Public opinion is almost evenly divided over the UK mission in Afghanistan but support has grown since 2006, a poll for the BBC and the Guardian suggests.
Criticism of the UK's Afghan strategy is mounting, with 15 soldiers killed in the first 10 days of the month.
But the poll of 1,000 adults, conducted as news of the casualties emerged, found 46% backed the British operation in Afghanistan while 47% opposed it.
A similar poll in 2006 found 31% backed the UK's action while 53% opposed it.
Figures in the poll carried out by ICM Research over Friday and Saturday for BBC Newsnight and the Guardian newspaper found support for the conflict among men had risen from 40% to 49% while for women, the figure has gone from 22% to 43%.
However, it also found that 42% of people wanted troops to pull out of Afghanistan now while 36% backed them to stay as long as needed.
UK troops have spent recent weeks on an offensive - codenamed Panther's Claw - which is designed to increase security ahead of Afghan elections planned for next month.
But the surge has brought a big increase in casualties, with 15 servicemen killed in the first 10 days of the month.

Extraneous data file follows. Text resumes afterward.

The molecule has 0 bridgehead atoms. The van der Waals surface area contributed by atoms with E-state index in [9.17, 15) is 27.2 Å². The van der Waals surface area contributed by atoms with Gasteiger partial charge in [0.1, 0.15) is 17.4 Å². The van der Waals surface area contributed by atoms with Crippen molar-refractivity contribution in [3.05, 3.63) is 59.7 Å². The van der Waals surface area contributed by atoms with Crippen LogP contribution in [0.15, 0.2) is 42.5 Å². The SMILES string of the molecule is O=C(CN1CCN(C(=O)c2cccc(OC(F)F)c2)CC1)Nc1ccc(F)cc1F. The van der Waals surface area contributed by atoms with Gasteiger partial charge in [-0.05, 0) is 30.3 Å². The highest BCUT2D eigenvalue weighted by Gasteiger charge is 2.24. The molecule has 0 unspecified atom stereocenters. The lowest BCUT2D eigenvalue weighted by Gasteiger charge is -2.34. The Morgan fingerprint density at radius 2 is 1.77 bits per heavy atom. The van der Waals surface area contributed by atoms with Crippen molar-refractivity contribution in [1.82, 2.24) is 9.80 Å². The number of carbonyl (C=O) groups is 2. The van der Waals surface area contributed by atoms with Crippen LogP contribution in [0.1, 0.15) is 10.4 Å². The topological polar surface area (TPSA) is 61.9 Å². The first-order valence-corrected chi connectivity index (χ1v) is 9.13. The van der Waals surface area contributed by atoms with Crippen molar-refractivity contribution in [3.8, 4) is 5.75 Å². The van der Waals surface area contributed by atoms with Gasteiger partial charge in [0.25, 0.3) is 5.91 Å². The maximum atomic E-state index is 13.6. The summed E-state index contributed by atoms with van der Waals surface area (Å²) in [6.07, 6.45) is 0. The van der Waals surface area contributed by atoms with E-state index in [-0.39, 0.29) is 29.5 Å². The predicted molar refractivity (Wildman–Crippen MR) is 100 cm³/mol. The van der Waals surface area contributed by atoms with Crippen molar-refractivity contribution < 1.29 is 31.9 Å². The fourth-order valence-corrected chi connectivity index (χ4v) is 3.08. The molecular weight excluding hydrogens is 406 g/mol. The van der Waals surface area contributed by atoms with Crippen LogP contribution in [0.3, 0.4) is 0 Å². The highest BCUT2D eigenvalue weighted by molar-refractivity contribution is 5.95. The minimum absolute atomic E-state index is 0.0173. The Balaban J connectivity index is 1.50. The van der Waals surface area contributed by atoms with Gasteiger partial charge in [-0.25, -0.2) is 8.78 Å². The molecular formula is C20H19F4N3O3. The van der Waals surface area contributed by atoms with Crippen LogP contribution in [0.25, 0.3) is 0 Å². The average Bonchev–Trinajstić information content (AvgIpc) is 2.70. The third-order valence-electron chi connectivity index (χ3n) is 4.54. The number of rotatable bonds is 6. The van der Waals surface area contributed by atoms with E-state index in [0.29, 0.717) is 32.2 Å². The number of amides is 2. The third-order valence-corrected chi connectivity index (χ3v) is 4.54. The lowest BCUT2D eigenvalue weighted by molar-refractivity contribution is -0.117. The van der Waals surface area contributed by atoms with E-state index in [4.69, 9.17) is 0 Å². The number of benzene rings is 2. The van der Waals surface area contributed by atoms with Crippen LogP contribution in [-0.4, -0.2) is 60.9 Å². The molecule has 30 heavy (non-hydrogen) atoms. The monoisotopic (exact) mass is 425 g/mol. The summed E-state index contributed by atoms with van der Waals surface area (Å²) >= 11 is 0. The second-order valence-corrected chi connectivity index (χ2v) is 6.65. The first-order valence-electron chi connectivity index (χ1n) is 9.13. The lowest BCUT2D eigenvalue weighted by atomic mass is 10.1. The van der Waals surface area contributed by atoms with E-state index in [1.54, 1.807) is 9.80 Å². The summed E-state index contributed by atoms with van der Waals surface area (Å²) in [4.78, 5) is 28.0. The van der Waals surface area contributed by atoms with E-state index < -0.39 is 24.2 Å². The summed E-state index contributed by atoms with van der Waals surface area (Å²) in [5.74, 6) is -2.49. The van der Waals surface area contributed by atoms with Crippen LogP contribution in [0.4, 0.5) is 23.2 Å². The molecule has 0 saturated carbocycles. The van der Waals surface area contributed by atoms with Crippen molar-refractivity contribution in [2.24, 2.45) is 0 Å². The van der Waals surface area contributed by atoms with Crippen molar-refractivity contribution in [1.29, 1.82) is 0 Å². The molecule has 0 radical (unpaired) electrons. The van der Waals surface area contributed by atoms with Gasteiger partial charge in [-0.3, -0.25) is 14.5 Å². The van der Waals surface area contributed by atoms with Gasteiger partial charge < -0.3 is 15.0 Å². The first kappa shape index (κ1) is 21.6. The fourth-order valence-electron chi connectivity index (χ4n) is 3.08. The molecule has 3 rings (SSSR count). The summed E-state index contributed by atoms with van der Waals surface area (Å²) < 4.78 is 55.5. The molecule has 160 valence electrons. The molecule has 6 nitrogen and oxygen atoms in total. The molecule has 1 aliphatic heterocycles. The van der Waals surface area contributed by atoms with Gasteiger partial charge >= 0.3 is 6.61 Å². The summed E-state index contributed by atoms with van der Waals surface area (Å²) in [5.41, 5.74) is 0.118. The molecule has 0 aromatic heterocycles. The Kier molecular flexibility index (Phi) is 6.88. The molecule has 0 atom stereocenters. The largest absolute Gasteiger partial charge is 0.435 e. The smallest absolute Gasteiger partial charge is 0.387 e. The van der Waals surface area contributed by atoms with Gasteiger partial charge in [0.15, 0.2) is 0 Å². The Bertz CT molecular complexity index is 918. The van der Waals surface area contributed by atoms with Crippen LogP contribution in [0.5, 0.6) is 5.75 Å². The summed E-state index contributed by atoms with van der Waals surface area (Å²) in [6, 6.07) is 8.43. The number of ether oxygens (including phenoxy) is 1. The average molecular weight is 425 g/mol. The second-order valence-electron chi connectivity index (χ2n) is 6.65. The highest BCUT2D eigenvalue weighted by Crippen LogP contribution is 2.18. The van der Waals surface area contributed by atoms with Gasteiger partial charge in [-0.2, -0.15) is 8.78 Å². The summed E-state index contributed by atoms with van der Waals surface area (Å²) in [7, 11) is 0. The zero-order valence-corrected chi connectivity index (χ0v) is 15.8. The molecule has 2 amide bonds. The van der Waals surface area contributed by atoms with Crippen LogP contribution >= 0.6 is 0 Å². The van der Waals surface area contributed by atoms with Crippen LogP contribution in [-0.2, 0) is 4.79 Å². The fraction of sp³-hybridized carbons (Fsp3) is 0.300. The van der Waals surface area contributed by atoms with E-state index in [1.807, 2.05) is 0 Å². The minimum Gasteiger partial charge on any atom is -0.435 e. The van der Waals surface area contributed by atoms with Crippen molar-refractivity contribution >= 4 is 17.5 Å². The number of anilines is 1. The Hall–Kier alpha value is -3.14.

It means 184 service personnel have now died in Afghanistan since 2001, more than the 179 who were killed during the war in Iraq.
British troops in Afghanistan are due to hold a private memorial service at Camp Bastion to remember the eight men who died last week in a single 24-hour period.
Prime Minister Gordon Brown said the mission was showing signs of success and reiterated his praise for UK troops.
"Our troops are making progress as they attempt to make the area safer. Despite the losses, our forces are doing a magnificent job in moving forward," he said.
Defence Secretary Bob Ainsworth said there had been a massive improvement in personal kit and equipment, as well as vehicles, for troops in Afghanistan.
But critics have claimed that more troops needed to be sent to the region and there have also been calls for more helicopters.
Newsnight will reveal more details of the survey on BBC Two at 2230 BST on Monday 13 July, and the programme will subsequently be available on BBC iPlayer.